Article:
The other point of view to the classification of such perfect curves is that of knot theory. As mentioned before, every such curve can be simply transformed into an interlacing knotwork design, this means, into a projection of some alternating knot. In the history of ornamental art, such curves occur most frequently as knotworks, then as plane curves. Even the name Brahma-mudi (Brahma's knot) denoting such Tamil curves refers us to the knots. In order to classify them, we will first transform every such knot projection into a reduced (proper) knot projection - knot projection without loops, by deleting cells with loops.
This way, we obtain reduced knot projections with the minimal number of crossings. Two such projections or knot diagrams are equal if they are isotopic in the projection plane as graphs, where the isotopy is required to respect overcrossing respectively undercrossing. In order to classify our curves, treated as knot projections, we will define an invariant of knot (or link) projections.
Let a reduced oriented knot diagram D with generators g1, ..., gn be given. If the generators gi, gj, gk are related as in the left figure, then aii=t, aij=1, aik=-1; if they are related as in the right figure, then aii=-t, aij=1, aik=-1; in all the other cases aij=0. The determinant d(t)=|aij| is the polynomial invariant of D.
For example, for the oriented diagram of the knot 52, d(t)=t5-t3-5t.
The writhe of D, denoted by w(D), is the sum of signs of all the crossing points in D, where the sign is +1 if the crossing point is "left", and -1 if it is "right". It is the visible property of every knot projection: |w(D)| is the type of the knot projection.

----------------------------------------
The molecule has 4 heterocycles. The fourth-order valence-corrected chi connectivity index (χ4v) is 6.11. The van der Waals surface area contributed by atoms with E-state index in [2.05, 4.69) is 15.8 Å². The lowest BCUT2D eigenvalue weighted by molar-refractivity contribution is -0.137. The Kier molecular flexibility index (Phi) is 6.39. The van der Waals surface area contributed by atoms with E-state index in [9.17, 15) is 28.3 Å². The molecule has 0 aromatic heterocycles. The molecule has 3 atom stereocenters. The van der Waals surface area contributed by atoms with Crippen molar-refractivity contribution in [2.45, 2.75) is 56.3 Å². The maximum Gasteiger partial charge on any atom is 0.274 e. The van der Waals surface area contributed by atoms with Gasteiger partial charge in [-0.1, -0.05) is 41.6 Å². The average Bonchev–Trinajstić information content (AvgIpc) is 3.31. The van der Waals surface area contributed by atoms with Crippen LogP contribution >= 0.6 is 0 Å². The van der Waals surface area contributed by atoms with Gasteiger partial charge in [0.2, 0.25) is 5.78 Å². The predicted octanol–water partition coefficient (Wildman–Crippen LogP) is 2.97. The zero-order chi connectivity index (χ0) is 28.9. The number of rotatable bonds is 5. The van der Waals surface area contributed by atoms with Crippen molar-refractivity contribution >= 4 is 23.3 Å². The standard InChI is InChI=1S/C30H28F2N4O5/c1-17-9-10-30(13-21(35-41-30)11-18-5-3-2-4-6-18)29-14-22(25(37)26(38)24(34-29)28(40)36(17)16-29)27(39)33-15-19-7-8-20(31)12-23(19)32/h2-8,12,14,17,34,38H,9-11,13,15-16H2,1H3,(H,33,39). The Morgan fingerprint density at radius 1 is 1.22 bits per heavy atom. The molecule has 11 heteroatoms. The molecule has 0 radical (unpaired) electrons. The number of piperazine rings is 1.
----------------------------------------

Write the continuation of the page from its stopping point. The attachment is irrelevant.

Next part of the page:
There are some important properties of the integer polynomial invariant d(t)=cntn+... +c1t:
According to the last three properties, in the set of all polynomials d(t) we may distinguish even functions (d(t)=d(-t)), containing only even degrees of t, corresponding to amphichiral knot projections, and odd functions (d(t)=-d(-t)), containing only odd degrees of t, which are invariant to a change of orientation of the knot projection. For example, to the knot 31 correspond odd projection polynomial t3+3t, and to the amphichiral knot 41 the even polynomial t4-2t2.
Let us also notice that this polynomial projection invariant makes a distinction not only between non-isomorphic knot projections of prime knots (e.g. two projections of the knot 75, to which correspond, respectively, the polynomials t7+3t5-4t3-7t and t7+2t5+t4-4t3-7t, but also between non-isomorphic knot projections of composite knots (e.g. three non-isomorphic projections of 41#31, with their projection polynomials t7+t5-2t3+5t2-3t, t7+t4-3t3-2t2+3t, t7+t5+2t4-2t3+t2-3t, respectively).
Rectangular square grid RG[2,2] is the minimal RG from which we could derive some nontrivial alternating knot (different from unknot) - the knot 31. From RG[3,2] we could obtain 74, 62, 31+#31+, 51, 52, 41 and 31, where different mirror-arrangements will give the same projection.
Can we derive every knot projection from some RG? Which knot projections could be obtained from a particular RG? Which mirror-arrangements in some RG result in the same knot projection? Find the minimal RG for a given knot! Can we obtain non-isomorphic projections of some knot from a same RG? These and many other problems connected with mirror-curves represent an open field for research.